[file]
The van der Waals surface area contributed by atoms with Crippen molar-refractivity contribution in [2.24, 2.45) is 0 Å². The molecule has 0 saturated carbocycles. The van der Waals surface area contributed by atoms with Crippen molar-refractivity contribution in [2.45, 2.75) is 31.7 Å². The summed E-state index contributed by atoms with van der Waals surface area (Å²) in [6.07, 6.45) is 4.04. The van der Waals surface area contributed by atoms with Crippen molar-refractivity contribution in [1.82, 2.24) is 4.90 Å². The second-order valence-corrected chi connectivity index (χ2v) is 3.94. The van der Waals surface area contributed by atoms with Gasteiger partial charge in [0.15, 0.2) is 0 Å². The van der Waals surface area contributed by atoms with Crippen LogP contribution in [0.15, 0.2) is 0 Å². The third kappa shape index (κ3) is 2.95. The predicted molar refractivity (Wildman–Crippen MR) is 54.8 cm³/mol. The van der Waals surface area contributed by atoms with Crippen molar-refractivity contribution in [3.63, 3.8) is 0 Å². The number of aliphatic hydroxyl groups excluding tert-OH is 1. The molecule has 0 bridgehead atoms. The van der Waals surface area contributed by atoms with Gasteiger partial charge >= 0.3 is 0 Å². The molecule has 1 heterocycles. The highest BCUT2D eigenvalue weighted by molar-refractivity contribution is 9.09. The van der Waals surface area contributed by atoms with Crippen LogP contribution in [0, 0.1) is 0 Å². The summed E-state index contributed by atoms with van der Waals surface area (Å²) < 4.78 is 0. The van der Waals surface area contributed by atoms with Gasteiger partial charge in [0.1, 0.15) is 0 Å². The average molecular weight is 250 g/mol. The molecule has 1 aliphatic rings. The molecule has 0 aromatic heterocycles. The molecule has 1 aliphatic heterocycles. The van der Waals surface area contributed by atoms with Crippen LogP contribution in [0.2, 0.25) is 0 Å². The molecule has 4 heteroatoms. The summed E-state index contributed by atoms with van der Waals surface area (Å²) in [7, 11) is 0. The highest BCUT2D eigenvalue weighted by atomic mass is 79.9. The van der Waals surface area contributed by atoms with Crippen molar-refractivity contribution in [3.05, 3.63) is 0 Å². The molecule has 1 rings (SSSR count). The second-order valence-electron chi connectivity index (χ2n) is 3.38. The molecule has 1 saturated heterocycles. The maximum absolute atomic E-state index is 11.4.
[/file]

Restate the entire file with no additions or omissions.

The van der Waals surface area contributed by atoms with Crippen molar-refractivity contribution in [2.24, 2.45) is 0 Å². The molecule has 0 saturated carbocycles. The van der Waals surface area contributed by atoms with Crippen molar-refractivity contribution in [2.45, 2.75) is 31.7 Å². The summed E-state index contributed by atoms with van der Waals surface area (Å²) in [6.07, 6.45) is 4.04. The van der Waals surface area contributed by atoms with Crippen molar-refractivity contribution in [1.82, 2.24) is 4.90 Å². The second-order valence-corrected chi connectivity index (χ2v) is 3.94. The van der Waals surface area contributed by atoms with Gasteiger partial charge in [0.15, 0.2) is 0 Å². The van der Waals surface area contributed by atoms with Crippen LogP contribution in [0.15, 0.2) is 0 Å². The third kappa shape index (κ3) is 2.95. The predicted molar refractivity (Wildman–Crippen MR) is 54.8 cm³/mol. The van der Waals surface area contributed by atoms with Crippen molar-refractivity contribution in [3.63, 3.8) is 0 Å². The number of aliphatic hydroxyl groups excluding tert-OH is 1. The molecule has 0 bridgehead atoms. The van der Waals surface area contributed by atoms with Gasteiger partial charge >= 0.3 is 0 Å². The molecule has 1 heterocycles. The highest BCUT2D eigenvalue weighted by molar-refractivity contribution is 9.09. The van der Waals surface area contributed by atoms with Crippen LogP contribution in [0, 0.1) is 0 Å². The summed E-state index contributed by atoms with van der Waals surface area (Å²) < 4.78 is 0. The van der Waals surface area contributed by atoms with Gasteiger partial charge in [0.1, 0.15) is 0 Å². The average molecular weight is 250 g/mol. The molecule has 1 aliphatic rings. The molecule has 0 aromatic heterocycles. The molecule has 1 aliphatic heterocycles. The van der Waals surface area contributed by atoms with Crippen LogP contribution in [0.2, 0.25) is 0 Å². The molecule has 4 heteroatoms. The summed E-state index contributed by atoms with van der Waals surface area (Å²) in [7, 11) is 0. The highest BCUT2D eigenvalue weighted by atomic mass is 79.9. The van der Waals surface area contributed by atoms with Crippen molar-refractivity contribution in [3.05, 3.63) is 0 Å². The molecule has 1 rings (SSSR count). The second-order valence-electron chi connectivity index (χ2n) is 3.38. The molecule has 1 saturated heterocycles. The maximum absolute atomic E-state index is 11.4.